If a disease outbreak akin to Great Britain's 2001 foot-and-mouth disease crisis were to hit the U.S., it would require the emergency disposal of millions of animals. Imagine the environmental and logistical implications on cattle-rich states in the High Plains.
Iowa State University (ISU) may have part of the answer if such a luckless reality came to pass. New research shows emergency composting could be part of the disposal solution.
“We've learned we can break some of the rules and composting will still work,” says Tom Glanville, ISU associate professor of agricultural and biosystems engineering. “The emergency composting process may be a little slower, but it gets the job done.”
Emergency composting may be one of the only viable solutions should a disaster occur, he says. Many states have limited or no rendering capabilities, and a plant's capacity could be exceeded in the event of large-scale death loss.
“You don't want to transport infected carcasses to a remote location in any event,” says Don Reynolds, associate dean of ISU's College of Veterinary Medicine. “Emergency composting can be done on the premises.”
On-farm burial could lead to water pollution. In every 1,000 lbs. of carcass, for example, are 22 lbs. of nitrogen and 8 lbs. of phosphorus, notes Glanville, who worked closely with Iowa's Department of Natural Resources on emergency composting. Burial could pose problems in states such as Iowa, where nearly 40% of the land has shallow bedrock or a shallow water table, he points out.
Incineration is another alternative, but it requires high-temperature, high-capacity equipment to avoid serious air pollution.
“This can be expensive, and incineration didn't go over well in Britain,” Glanville adds.
Composting protects biosecurity
After composting more than 54 tons of 1,000-lb. cattle in the past three years, ISU researchers found on-farm emergency composting offers affordable, immediate carcass containment that reduces air pollution and disease transmission potential. In addition:
Composting can be achieved by using typical farm equipment and common agricultural products such as corn stalks, silage and straw.
Composting works when the ground is frozen.
Composting keeps potential water pollution away from groundwater.
“Emergency composting, done properly, minimizes risks and increases biosecurity,” Reynolds says. “We feel very secure in this because we introduced viruses into the compost piles to see if strains could escape. We stationed sentinel animals (pathogen-free chickens) in cages located 10 ft. from all sides of the composting test units and had no problems.”
The scientists found windrow composting systems made with ground straw, ground cornstalks, wood chips or corn silage to be well suited for emergency livestock disposal.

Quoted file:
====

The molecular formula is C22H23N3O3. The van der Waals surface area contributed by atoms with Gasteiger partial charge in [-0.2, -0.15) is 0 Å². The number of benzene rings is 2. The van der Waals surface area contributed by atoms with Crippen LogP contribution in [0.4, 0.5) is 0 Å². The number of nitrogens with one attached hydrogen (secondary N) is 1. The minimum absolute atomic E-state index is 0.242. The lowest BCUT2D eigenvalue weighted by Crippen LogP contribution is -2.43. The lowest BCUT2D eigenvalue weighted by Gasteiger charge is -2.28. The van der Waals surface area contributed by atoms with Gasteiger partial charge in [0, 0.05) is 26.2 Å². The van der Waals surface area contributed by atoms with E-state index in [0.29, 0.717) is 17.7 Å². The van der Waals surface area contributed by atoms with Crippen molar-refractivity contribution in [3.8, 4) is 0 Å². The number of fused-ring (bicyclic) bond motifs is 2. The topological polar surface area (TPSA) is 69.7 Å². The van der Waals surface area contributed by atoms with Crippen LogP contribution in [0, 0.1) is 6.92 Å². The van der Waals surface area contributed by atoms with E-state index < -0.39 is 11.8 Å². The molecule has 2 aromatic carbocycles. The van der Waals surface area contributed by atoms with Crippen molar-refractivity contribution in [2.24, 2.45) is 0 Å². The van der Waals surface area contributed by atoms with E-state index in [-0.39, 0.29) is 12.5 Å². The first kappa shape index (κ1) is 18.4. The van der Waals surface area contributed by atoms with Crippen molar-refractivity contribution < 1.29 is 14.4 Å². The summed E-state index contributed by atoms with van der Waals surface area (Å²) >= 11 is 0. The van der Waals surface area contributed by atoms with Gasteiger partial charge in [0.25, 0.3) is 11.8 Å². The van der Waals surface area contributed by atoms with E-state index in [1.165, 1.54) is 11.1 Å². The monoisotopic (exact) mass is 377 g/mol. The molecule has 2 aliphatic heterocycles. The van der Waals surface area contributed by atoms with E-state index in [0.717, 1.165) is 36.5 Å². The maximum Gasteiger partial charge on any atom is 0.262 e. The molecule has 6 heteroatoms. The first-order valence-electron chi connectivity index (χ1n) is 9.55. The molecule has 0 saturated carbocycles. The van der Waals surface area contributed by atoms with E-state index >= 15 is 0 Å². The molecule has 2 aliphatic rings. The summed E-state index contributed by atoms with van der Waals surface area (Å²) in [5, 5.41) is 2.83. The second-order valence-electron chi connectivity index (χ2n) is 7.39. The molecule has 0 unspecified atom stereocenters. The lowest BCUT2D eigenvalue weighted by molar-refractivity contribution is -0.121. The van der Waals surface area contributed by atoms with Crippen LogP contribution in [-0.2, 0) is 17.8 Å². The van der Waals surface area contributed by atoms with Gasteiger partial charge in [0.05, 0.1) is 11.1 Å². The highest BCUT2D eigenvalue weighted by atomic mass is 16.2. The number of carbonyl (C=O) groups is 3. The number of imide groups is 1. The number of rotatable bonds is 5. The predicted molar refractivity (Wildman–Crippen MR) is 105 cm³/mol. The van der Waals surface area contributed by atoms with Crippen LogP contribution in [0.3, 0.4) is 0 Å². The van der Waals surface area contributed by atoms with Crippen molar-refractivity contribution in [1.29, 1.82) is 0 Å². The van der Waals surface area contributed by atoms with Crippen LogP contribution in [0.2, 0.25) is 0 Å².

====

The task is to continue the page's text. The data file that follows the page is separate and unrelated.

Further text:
“These can be easily sized to fit varying quantities and sizes of carcasses,” Glanville notes.
Building a windrow involves laying down an absorptive base layer, positioning a single layer of beef carcasses on the base and covering the carcasses with more coarse-textured material. Plan on using 12 cu. yds. of cover and base material per 1,000 lbs. of carcasses. This is equivalent to 3.2 tons of corn silage, 1.4 tons of ground cornstalks or 1 ton of ground hay or straw.
Narrow-row widths improve the oxygen concentration at the center of the pile. ISU recommends a maximum base width of 16-18 ft./1,000 lbs. of cattle. Carcass-loading rates shouldn't exceed 1 ton for every eight ft. of row length. Here's what else ISU researchers have learned about successful emergency composting:
While turning the pile to maintain a desirable oxygen concentration is typical in routine composting, it requires time and mechanized equipment, and could pose a biosecurity hazard in emergency composting.
“We've never turned one of our compost windrows, which breaks one of the rules of traditional composting,” Glanville says. “We just put the cows in there and leave them until they're done. It works, and it improves biosecurity.”
- Moisture content
One of the most important factors of successful composting, Glanville says the windrow will be too dry below 40% moisture but too wet above 65%.
“You don't need to run lab tests to identify appropriate moisture levels,” he adds. “Use the squeeze test. Materials with 40-65% moisture should feel moist, but you shouldn't be able to squeeze water out of them.”
- Carbon:nitrogen (C:N) ratio
While the ideal C:N ratio for composting ranges from 20:1 to 30:1, bacteria will still break down organic material, though more slowly, at C:N ratios as low as 10:1 and as high as 50:1.
“A lot of literature on composting stresses the perfect C:N ratio, but forget it,” Glanville says.
ISU researchers found compost windrows that were started in warm weather break down 1,000-lb. beef carcasses in 6-7 months; windrows started in cold weather will break down carcasses in 10-12 months. Large bones that aren't broken down can be crushed with a hammer-mill spreader.
“We thought the compost would create good fertilizer, but it didn't,” Glanville notes. “It's not nearly as good as nutrients from routine composting. The system does offer a good solution, however, for disposing of large carcasses on an emergency basis.”
For more information on emergency livestock composting, visit www.abe.iastate.edu/cattlecomposting.
Darcy Maulsby is an agriculture writer based in Granger, IA.